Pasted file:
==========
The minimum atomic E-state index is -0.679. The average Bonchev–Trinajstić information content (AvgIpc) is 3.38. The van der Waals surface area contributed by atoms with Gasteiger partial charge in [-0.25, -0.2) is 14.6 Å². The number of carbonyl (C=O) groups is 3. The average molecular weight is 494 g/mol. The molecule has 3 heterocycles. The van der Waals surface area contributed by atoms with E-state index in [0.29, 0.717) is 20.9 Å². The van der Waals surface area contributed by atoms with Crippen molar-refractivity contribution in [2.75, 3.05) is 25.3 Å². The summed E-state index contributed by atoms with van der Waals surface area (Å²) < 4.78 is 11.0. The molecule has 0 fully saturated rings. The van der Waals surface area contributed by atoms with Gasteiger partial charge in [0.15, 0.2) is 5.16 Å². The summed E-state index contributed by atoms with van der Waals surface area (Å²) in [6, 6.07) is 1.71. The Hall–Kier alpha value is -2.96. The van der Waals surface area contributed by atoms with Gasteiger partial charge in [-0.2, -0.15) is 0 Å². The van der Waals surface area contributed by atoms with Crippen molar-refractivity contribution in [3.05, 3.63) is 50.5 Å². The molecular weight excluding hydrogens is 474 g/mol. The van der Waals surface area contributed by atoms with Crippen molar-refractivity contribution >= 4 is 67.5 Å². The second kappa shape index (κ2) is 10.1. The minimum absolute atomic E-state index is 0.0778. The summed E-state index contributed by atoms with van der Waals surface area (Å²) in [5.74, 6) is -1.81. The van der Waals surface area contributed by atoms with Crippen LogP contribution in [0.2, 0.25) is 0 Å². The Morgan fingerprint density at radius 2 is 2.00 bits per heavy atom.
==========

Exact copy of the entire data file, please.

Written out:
The minimum atomic E-state index is -0.679. The average Bonchev–Trinajstić information content (AvgIpc) is 3.38. The van der Waals surface area contributed by atoms with Gasteiger partial charge in [-0.25, -0.2) is 14.6 Å². The number of carbonyl (C=O) groups is 3. The average molecular weight is 494 g/mol. The molecule has 3 heterocycles. The van der Waals surface area contributed by atoms with E-state index in [0.29, 0.717) is 20.9 Å². The van der Waals surface area contributed by atoms with Crippen molar-refractivity contribution in [2.75, 3.05) is 25.3 Å². The summed E-state index contributed by atoms with van der Waals surface area (Å²) < 4.78 is 11.0. The molecule has 0 fully saturated rings. The van der Waals surface area contributed by atoms with Gasteiger partial charge in [0.15, 0.2) is 5.16 Å². The summed E-state index contributed by atoms with van der Waals surface area (Å²) in [6, 6.07) is 1.71. The Hall–Kier alpha value is -2.96. The van der Waals surface area contributed by atoms with Gasteiger partial charge in [-0.2, -0.15) is 0 Å². The van der Waals surface area contributed by atoms with Crippen molar-refractivity contribution in [3.05, 3.63) is 50.5 Å². The molecular weight excluding hydrogens is 474 g/mol. The van der Waals surface area contributed by atoms with Crippen molar-refractivity contribution >= 4 is 67.5 Å². The second kappa shape index (κ2) is 10.1. The minimum absolute atomic E-state index is 0.0778. The summed E-state index contributed by atoms with van der Waals surface area (Å²) in [5.74, 6) is -1.81. The van der Waals surface area contributed by atoms with Crippen LogP contribution in [0.2, 0.25) is 0 Å². The Morgan fingerprint density at radius 2 is 2.00 bits per heavy atom.